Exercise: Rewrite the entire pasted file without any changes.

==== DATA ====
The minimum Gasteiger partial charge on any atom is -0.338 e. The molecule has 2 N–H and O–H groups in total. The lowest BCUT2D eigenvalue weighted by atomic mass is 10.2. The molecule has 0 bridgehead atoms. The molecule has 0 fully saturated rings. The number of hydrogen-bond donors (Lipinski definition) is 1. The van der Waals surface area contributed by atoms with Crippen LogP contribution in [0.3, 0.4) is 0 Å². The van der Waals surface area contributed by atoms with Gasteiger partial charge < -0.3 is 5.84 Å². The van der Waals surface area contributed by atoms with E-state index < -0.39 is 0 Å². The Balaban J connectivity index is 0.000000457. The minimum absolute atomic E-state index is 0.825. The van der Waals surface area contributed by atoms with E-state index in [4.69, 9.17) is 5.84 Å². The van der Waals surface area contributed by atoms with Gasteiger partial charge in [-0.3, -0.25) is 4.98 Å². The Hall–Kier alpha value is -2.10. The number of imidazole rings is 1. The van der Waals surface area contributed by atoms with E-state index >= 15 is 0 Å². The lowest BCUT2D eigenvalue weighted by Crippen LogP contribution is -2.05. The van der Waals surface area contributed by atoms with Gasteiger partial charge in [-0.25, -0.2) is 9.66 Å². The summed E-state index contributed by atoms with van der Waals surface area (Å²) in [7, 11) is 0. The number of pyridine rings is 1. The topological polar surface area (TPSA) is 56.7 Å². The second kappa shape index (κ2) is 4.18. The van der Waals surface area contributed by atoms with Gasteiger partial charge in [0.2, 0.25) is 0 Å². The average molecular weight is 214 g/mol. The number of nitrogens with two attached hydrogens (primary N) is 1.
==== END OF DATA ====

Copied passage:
The minimum Gasteiger partial charge on any atom is -0.338 e. The molecule has 2 N–H and O–H groups in total. The lowest BCUT2D eigenvalue weighted by atomic mass is 10.2. The molecule has 0 bridgehead atoms. The molecule has 0 fully saturated rings. The number of hydrogen-bond donors (Lipinski definition) is 1. The van der Waals surface area contributed by atoms with Crippen LogP contribution in [0.3, 0.4) is 0 Å². The van der Waals surface area contributed by atoms with Gasteiger partial charge < -0.3 is 5.84 Å². The van der Waals surface area contributed by atoms with E-state index < -0.39 is 0 Å². The Balaban J connectivity index is 0.000000457. The minimum absolute atomic E-state index is 0.825. The van der Waals surface area contributed by atoms with E-state index in [4.69, 9.17) is 5.84 Å². The van der Waals surface area contributed by atoms with Gasteiger partial charge in [-0.3, -0.25) is 4.98 Å². The Hall–Kier alpha value is -2.10. The number of imidazole rings is 1. The van der Waals surface area contributed by atoms with E-state index >= 15 is 0 Å². The lowest BCUT2D eigenvalue weighted by Crippen LogP contribution is -2.05. The van der Waals surface area contributed by atoms with Gasteiger partial charge in [-0.25, -0.2) is 9.66 Å². The summed E-state index contributed by atoms with van der Waals surface area (Å²) in [7, 11) is 0. The number of pyridine rings is 1. The topological polar surface area (TPSA) is 56.7 Å². The second kappa shape index (κ2) is 4.18. The van der Waals surface area contributed by atoms with Gasteiger partial charge in [0.2, 0.25) is 0 Å². The average molecular weight is 214 g/mol. The number of nitrogens with two attached hydrogens (primary N) is 1.